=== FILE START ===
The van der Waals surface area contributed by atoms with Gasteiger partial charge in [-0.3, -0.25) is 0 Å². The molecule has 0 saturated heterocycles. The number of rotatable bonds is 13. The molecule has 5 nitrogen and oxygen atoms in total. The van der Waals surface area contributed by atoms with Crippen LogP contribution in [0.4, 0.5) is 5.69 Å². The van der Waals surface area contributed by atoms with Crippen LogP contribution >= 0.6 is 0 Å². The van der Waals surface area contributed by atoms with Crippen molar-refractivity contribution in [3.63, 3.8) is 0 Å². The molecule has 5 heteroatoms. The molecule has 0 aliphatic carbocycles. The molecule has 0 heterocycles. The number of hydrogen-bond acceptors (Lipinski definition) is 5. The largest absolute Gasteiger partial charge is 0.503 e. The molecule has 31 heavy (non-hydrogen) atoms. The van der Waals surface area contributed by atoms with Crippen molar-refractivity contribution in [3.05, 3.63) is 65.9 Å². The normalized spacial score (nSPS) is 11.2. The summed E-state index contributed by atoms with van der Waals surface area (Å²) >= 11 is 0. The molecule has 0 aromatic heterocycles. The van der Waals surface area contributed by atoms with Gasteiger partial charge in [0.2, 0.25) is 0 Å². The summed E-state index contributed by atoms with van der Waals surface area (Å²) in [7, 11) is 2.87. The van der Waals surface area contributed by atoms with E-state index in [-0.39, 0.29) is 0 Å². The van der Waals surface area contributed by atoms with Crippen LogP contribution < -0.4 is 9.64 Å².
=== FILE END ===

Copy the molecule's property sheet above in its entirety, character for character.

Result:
The van der Waals surface area contributed by atoms with Gasteiger partial charge in [-0.3, -0.25) is 0 Å². The molecule has 0 saturated heterocycles. The number of rotatable bonds is 13. The molecule has 5 nitrogen and oxygen atoms in total. The van der Waals surface area contributed by atoms with Crippen LogP contribution in [0.4, 0.5) is 5.69 Å². The van der Waals surface area contributed by atoms with Crippen LogP contribution >= 0.6 is 0 Å². The van der Waals surface area contributed by atoms with Crippen molar-refractivity contribution in [3.63, 3.8) is 0 Å². The molecule has 5 heteroatoms. The molecule has 0 aliphatic carbocycles. The molecule has 0 heterocycles. The number of hydrogen-bond acceptors (Lipinski definition) is 5. The largest absolute Gasteiger partial charge is 0.503 e. The molecule has 31 heavy (non-hydrogen) atoms. The van der Waals surface area contributed by atoms with Crippen molar-refractivity contribution in [3.05, 3.63) is 65.9 Å². The normalized spacial score (nSPS) is 11.2. The summed E-state index contributed by atoms with van der Waals surface area (Å²) >= 11 is 0. The molecule has 0 aromatic heterocycles. The van der Waals surface area contributed by atoms with Gasteiger partial charge in [0.2, 0.25) is 0 Å². The summed E-state index contributed by atoms with van der Waals surface area (Å²) in [7, 11) is 2.87. The van der Waals surface area contributed by atoms with E-state index in [-0.39, 0.29) is 0 Å². The van der Waals surface area contributed by atoms with Crippen LogP contribution < -0.4 is 9.64 Å².